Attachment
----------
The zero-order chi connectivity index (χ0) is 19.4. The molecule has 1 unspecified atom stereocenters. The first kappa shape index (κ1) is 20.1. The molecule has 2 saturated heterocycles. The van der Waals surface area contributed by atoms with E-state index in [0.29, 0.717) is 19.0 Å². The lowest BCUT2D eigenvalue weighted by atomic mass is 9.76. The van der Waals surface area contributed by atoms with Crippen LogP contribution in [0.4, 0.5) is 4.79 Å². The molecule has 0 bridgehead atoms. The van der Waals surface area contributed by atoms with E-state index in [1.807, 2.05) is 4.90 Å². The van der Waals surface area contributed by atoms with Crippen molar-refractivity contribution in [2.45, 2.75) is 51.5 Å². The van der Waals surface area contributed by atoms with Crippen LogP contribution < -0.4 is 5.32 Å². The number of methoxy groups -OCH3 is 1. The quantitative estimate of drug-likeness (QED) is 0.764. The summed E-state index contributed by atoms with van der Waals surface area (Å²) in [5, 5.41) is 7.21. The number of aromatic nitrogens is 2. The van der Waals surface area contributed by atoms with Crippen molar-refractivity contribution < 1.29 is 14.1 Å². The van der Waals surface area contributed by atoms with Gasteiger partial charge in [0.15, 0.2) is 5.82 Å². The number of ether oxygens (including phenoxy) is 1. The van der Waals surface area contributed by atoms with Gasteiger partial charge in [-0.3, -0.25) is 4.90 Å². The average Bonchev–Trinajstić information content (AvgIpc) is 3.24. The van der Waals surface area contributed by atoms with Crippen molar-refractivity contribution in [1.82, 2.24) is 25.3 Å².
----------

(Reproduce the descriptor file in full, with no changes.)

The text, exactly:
The zero-order chi connectivity index (χ0) is 19.4. The molecule has 1 unspecified atom stereocenters. The first kappa shape index (κ1) is 20.1. The molecule has 2 saturated heterocycles. The van der Waals surface area contributed by atoms with E-state index in [0.29, 0.717) is 19.0 Å². The lowest BCUT2D eigenvalue weighted by atomic mass is 9.76. The van der Waals surface area contributed by atoms with Crippen LogP contribution in [0.4, 0.5) is 4.79 Å². The molecule has 0 bridgehead atoms. The van der Waals surface area contributed by atoms with E-state index in [1.807, 2.05) is 4.90 Å². The van der Waals surface area contributed by atoms with Crippen molar-refractivity contribution in [2.45, 2.75) is 51.5 Å². The van der Waals surface area contributed by atoms with Crippen LogP contribution < -0.4 is 5.32 Å². The number of methoxy groups -OCH3 is 1. The quantitative estimate of drug-likeness (QED) is 0.764. The summed E-state index contributed by atoms with van der Waals surface area (Å²) in [5, 5.41) is 7.21. The number of aromatic nitrogens is 2. The van der Waals surface area contributed by atoms with Crippen molar-refractivity contribution < 1.29 is 14.1 Å². The van der Waals surface area contributed by atoms with Gasteiger partial charge in [0.15, 0.2) is 5.82 Å². The number of ether oxygens (including phenoxy) is 1. The van der Waals surface area contributed by atoms with Gasteiger partial charge in [-0.3, -0.25) is 4.90 Å². The average Bonchev–Trinajstić information content (AvgIpc) is 3.24. The van der Waals surface area contributed by atoms with Crippen molar-refractivity contribution in [1.82, 2.24) is 25.3 Å².